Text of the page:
This Spanish phrase means “living well”, and in this context it implies doing so without compromising nature or others’ basic rights, including the right to clean air, water, and land, adequate food, education, and shelter. This includes groups like workers, women, Indigenous peoples, and communities that have been historically marginalized, exploited, or discriminated against. 

Meaningful Work

Meaningful work is defined as work that is “life-affirming,” helping people to learn and develop to their full potential, pursue their interests, and serve as leaders with the ability to transform themselves and their community in positive ways. 


People have the right to participate in decisions that affect them and affect their communities through democratic processes, including in the workplace. This principle places special emphasis on the rights of frontline and fenceline communities—those most affected by resource extraction—to participate in decisions that achieve fair, equitable solutions. 

Equitable Redistribution of Resources and Power

A just transition necessitates working to correct social inequities based on race, gender, class, immigrant status, and other forms of oppression. In the process, it entails the creation of new systems that work for everyone—not just the rich or powerful. This suggests reinvesting resources in parts of the economy where these disparities are most pronounced. 

Regenerative Ecological Economics

A truly just transition must achieve a sustainable economic system that supports ecological resilience. It specifically calls out capitalism for undermining these efforts, and works toward local, small-scale systems of production and consumption rather than global systems that waste resources and exploit people and the environment.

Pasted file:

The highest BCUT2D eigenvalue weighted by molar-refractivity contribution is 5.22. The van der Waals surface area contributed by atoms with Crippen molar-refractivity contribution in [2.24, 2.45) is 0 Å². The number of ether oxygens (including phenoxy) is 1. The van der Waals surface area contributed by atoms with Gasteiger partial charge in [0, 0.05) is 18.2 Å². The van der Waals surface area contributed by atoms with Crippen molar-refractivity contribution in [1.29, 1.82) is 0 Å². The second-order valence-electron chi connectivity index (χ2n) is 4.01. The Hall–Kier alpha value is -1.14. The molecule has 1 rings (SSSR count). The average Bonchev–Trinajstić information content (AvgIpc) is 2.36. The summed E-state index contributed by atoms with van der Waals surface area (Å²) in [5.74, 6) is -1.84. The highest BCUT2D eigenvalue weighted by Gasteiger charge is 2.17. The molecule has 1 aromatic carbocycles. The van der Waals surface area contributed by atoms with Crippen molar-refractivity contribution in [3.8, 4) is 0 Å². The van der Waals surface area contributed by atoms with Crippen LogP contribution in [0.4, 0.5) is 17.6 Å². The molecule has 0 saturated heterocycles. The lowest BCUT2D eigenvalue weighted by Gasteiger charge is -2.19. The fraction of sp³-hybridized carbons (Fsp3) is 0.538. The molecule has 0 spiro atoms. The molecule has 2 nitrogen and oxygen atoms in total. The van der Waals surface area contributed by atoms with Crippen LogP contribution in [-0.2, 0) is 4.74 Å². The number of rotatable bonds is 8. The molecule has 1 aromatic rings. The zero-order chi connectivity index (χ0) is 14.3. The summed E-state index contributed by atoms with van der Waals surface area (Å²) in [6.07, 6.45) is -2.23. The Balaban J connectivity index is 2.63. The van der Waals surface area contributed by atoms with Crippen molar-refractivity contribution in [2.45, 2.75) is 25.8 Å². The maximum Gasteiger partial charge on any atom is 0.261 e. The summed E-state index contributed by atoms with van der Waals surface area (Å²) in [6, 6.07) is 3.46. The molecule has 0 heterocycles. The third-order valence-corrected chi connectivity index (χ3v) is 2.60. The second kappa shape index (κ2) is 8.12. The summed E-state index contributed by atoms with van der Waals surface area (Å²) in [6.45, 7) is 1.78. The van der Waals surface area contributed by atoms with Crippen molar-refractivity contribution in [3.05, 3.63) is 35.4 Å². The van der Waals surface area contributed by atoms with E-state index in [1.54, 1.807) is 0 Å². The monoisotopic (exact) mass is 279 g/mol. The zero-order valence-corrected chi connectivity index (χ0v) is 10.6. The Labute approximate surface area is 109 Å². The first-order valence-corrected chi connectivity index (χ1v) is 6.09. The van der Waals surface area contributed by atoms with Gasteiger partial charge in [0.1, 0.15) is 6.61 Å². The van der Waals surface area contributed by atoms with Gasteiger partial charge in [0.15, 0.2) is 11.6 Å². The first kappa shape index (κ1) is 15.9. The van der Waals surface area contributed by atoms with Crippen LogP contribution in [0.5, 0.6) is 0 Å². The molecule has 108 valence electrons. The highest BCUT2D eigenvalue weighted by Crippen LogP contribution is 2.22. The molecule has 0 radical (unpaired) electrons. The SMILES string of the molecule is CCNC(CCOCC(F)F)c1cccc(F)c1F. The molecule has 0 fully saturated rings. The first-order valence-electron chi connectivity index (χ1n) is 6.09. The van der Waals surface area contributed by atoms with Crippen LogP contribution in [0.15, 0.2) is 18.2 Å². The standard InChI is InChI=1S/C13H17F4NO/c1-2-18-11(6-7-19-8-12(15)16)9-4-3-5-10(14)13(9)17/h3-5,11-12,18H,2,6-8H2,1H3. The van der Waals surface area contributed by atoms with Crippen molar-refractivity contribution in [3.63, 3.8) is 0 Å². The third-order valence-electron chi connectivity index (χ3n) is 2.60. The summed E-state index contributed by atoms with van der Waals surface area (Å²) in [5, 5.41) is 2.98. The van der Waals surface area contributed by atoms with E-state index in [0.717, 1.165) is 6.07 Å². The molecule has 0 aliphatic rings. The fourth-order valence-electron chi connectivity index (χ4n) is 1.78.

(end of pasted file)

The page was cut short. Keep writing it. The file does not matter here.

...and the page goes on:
Culture and Tradition

All traditions and cultures must be valued and respected as essential to a healthy, sustainable economy. A just transition means reparations for lands stolen and destroyed by capitalism, colonialism, patriarchy, genocide, and slavery.


Solutions to resource extraction and environmental degradation require local, regional, national, and global solidarity that challenges imperialism and militarism.

Build What We Need Now

Solutions may begin small and grow, but extractive practices must be eliminated and action cannot be delayed until a more convenient time. 

Modern Examples of Just Transition

Today and in recent years, just transition advocates have helped direct resources toward new and existing programs that nurture economic development using principles of sustainability, equity, and community-driven solutions. Here are a few examples of recent actions taken to achieve those aims.

Beyond Coal in Appalachia

Charleston, West Virginia, USA city with industrial factory coal conveyor belt power plant exterior architecture with elevator lift
Industry coal factory in West Virginia. krblokhin / Getty Images

Following a long slide, the coal industry decline accelerated a decade ago when cheap natural gas significantly reduced coal demand. The decline has hit regions like Appalachia hard, where the economy is built on coal mining and workers suffered massive job losses as coal companies shut down. But communities and political leaders across Appalachia have come up with innovative plans to diversify the local economy by including more environmentally-friendly alternatives to coal.

One such effort by the social enterprise Refresh Appalachia and its partner Reclaiming Appalachia Coalition is getting people back to work cleaning up coalfields and transitioning those sites to farmlands and forestry enterprises. This effort is financed partially by the federal Abandoned Mine Land Fund